People who went through the Indian boarding school era. You are not alone.
People who had substance use issues with themselves or with their family and friends. You are not alone.
Youth who experienced anxiety or depression or isolation because of the pandemic. You are not alone.
People who felt afraid, scared, or anxious because of any or all of the past year’s political, racial, and social dilemmas. You are not alone.
People who identify as LGBTQ+ or Two Spirit. You are not alone.
People who have been diagnosed with mental health disorder(s) or have family and friends who have been. You are not alone.
People who have been abused or have abused others. You are not alone.
People who have suffered from a loss of a loved one. You are not alone.
People who lost their jobs or are struggling financially and are struggling to support themselves and others. You are not alone.
People who have been bullied online or in person. You are not alone.
People who have thought about suicide or attempted to die by suicide. You are not alone.
People who have been discriminated against. You are not alone.
People who are or were incarcerated. You are not alone.
People who are struggling to reach out for help. You are not alone. Keep staying strong and keep reaching out.
How to get mental health help
One of the biggest barriers for people who don’t get the mental health help they need is not knowing who to ask or where to start.
If you or your family receive or can receive care at the Southern Ute Tribal Health Center, then you can also receive services from the Southern Ute Behavioral Health Division. Please call the Southern Ute Behavioral Health Division at 970-563-5700 to make an appointment to see one of our therapists. If you’re not sure if you qualify under the Southern Ute Tribal Health Center or IHS, please feel free to call and find out at 970-563-4581.
You can also reach out to the Southern Ute Division of Social Services who provides services to Native American youth and families who live on the Southern Ute Indian Reservation to see if you qualify for any of their services. They can be reached at 970-563-2332.
The Axis Care Hotline has 24/7/365 availability for times when someone is in crisis or just needs someone to talk with. They have locations in Durango, Pagosa Springs, Cortez, and Dove Creek. Call the Hotline at 970-247-5245 if you need someone to talk with or if you want more information about their mental health services.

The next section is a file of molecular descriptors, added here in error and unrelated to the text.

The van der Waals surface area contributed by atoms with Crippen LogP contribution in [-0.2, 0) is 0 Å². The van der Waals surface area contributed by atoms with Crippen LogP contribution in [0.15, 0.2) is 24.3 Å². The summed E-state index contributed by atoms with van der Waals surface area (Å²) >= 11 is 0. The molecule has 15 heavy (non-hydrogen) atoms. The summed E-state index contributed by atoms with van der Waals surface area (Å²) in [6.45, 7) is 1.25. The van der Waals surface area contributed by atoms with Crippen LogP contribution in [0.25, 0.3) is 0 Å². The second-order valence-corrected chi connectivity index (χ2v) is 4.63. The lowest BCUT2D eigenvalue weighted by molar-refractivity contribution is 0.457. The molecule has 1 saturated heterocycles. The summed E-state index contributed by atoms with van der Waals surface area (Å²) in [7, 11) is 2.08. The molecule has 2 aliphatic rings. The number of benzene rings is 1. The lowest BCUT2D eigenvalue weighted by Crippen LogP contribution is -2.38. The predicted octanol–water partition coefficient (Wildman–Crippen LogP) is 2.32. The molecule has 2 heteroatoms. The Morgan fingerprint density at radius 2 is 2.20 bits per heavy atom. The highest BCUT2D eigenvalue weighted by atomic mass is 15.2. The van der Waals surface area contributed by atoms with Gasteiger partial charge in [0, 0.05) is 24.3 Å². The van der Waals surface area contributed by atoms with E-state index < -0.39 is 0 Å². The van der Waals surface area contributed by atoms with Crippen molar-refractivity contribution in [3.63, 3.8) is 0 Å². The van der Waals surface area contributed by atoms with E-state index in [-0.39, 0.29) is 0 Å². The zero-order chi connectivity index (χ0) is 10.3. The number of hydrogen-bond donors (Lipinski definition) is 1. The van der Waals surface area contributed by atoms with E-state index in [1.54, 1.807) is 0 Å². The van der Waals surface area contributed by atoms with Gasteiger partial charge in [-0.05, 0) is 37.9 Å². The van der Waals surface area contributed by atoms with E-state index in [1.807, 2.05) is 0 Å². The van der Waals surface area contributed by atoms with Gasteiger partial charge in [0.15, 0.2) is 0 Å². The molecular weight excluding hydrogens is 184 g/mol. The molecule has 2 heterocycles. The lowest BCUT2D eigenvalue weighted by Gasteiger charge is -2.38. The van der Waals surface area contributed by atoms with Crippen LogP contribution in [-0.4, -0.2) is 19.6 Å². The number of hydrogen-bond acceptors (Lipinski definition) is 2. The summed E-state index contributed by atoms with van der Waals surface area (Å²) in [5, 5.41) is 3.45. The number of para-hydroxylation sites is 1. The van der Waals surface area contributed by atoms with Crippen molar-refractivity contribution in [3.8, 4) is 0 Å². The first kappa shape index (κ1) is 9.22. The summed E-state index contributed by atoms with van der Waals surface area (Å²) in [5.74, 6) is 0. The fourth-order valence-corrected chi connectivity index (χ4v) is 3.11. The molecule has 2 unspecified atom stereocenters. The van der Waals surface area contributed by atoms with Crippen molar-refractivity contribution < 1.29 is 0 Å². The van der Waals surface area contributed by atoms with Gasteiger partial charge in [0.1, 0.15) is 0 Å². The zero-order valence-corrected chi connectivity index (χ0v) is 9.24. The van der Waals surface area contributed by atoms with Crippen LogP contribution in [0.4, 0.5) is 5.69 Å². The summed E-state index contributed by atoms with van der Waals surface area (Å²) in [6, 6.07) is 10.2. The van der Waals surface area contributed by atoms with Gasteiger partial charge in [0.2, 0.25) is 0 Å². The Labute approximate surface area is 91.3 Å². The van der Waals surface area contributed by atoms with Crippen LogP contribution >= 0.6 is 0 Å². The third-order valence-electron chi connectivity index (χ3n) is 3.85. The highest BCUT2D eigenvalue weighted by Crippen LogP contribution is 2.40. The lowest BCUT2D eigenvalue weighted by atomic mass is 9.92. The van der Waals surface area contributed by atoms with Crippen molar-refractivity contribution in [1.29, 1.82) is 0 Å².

Remember, YOU ARE NOT ALONE
You are ready to help create a drug-free community? Want to help and be a part of the change?
We are looking for community members and youth to join the Prevention Coalition tasked to reduce youth substance usage, eliminate mental health stigma, and start the discussion around suicide and prevention.
We have monthly coalition meetings and workshops to help our community understand the real story behind alcohol, meth, opioids, vaping, marijuana, and other drugs in our community. We need your help! All meeting are held virtually.
For more information please contact Precious Collins, Native Connections Program Coordinator for more information 970-563-5700 or email firstname.lastname@example.org
Upcoming Training or Events
FREE online Suicide Prevention Training: Question, Persuade, Refer (QPR) for Southern Ute Tribe Employees, and Southern Ute Tribal Members. Let’s all learn the warning signs and what to do if someone is experiencing a crisis. For more information please contact Precious Collins, Native Connections Program Coordinator for more information 970-563-5700 or email email@example.com
Native American Youth Talking Circles: A virtual space for youth to meet, talk, and share challenges and accomplishments. Peer support system for Native American Youth in 9-12 grade. Please contact Stephanie Garcia at 970-563-5700 or email firstname.lastname@example.org OR Lisa Pratchett at email@example.com to sign up.